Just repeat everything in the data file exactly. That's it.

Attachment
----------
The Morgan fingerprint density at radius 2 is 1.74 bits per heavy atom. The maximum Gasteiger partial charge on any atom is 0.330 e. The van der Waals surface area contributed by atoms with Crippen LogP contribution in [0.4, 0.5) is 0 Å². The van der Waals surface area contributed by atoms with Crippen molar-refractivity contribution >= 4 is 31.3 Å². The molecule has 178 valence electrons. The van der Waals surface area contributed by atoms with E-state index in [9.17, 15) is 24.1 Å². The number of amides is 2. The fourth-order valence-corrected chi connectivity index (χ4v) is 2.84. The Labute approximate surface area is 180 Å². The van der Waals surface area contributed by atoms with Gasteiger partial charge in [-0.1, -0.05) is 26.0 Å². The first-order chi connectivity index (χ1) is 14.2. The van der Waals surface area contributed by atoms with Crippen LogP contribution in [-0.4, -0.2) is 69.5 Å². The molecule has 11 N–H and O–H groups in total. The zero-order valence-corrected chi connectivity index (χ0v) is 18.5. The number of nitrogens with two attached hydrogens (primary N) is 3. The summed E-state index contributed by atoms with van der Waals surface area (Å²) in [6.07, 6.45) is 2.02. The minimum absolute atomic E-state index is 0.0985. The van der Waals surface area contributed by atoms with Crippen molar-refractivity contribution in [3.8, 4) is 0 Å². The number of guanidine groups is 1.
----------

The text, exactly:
The Morgan fingerprint density at radius 2 is 1.74 bits per heavy atom. The maximum Gasteiger partial charge on any atom is 0.330 e. The van der Waals surface area contributed by atoms with Crippen LogP contribution in [0.4, 0.5) is 0 Å². The van der Waals surface area contributed by atoms with Crippen molar-refractivity contribution >= 4 is 31.3 Å². The molecule has 178 valence electrons. The van der Waals surface area contributed by atoms with E-state index in [9.17, 15) is 24.1 Å². The number of amides is 2. The fourth-order valence-corrected chi connectivity index (χ4v) is 2.84. The Labute approximate surface area is 180 Å². The van der Waals surface area contributed by atoms with Gasteiger partial charge in [-0.1, -0.05) is 26.0 Å². The first-order chi connectivity index (χ1) is 14.2. The van der Waals surface area contributed by atoms with Crippen LogP contribution in [-0.4, -0.2) is 69.5 Å². The molecule has 11 N–H and O–H groups in total. The zero-order valence-corrected chi connectivity index (χ0v) is 18.5. The number of nitrogens with two attached hydrogens (primary N) is 3. The summed E-state index contributed by atoms with van der Waals surface area (Å²) in [6.07, 6.45) is 2.02. The minimum absolute atomic E-state index is 0.0985. The van der Waals surface area contributed by atoms with Crippen molar-refractivity contribution in [3.8, 4) is 0 Å². The number of guanidine groups is 1.